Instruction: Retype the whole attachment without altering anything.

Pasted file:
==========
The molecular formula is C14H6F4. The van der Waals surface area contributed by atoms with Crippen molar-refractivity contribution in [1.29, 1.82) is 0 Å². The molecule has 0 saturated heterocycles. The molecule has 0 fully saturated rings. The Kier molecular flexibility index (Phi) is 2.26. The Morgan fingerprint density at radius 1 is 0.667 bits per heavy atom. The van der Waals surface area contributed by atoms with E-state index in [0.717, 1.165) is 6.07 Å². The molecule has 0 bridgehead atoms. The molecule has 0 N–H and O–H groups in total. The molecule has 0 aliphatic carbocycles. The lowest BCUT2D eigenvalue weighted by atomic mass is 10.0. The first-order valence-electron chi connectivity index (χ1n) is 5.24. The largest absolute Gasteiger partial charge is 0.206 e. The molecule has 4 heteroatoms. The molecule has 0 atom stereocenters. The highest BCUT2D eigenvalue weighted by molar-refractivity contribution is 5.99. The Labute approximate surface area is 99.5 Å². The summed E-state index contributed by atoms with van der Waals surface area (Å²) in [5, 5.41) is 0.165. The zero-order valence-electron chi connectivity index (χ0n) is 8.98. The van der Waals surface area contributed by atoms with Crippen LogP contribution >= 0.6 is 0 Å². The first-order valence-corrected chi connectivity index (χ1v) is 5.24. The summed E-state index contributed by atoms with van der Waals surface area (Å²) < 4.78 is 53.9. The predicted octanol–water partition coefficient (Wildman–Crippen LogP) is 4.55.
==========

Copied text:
The molecular formula is C14H6F4. The van der Waals surface area contributed by atoms with Crippen molar-refractivity contribution in [1.29, 1.82) is 0 Å². The molecule has 0 saturated heterocycles. The molecule has 0 fully saturated rings. The Kier molecular flexibility index (Phi) is 2.26. The Morgan fingerprint density at radius 1 is 0.667 bits per heavy atom. The van der Waals surface area contributed by atoms with E-state index in [0.717, 1.165) is 6.07 Å². The molecule has 0 bridgehead atoms. The molecule has 0 N–H and O–H groups in total. The molecule has 0 aliphatic carbocycles. The lowest BCUT2D eigenvalue weighted by atomic mass is 10.0. The first-order valence-electron chi connectivity index (χ1n) is 5.24. The largest absolute Gasteiger partial charge is 0.206 e. The molecule has 4 heteroatoms. The molecule has 0 atom stereocenters. The highest BCUT2D eigenvalue weighted by molar-refractivity contribution is 5.99. The Labute approximate surface area is 99.5 Å². The summed E-state index contributed by atoms with van der Waals surface area (Å²) in [5, 5.41) is 0.165. The zero-order valence-electron chi connectivity index (χ0n) is 8.98. The van der Waals surface area contributed by atoms with Crippen LogP contribution >= 0.6 is 0 Å². The first-order valence-corrected chi connectivity index (χ1v) is 5.24. The summed E-state index contributed by atoms with van der Waals surface area (Å²) < 4.78 is 53.9. The predicted octanol–water partition coefficient (Wildman–Crippen LogP) is 4.55.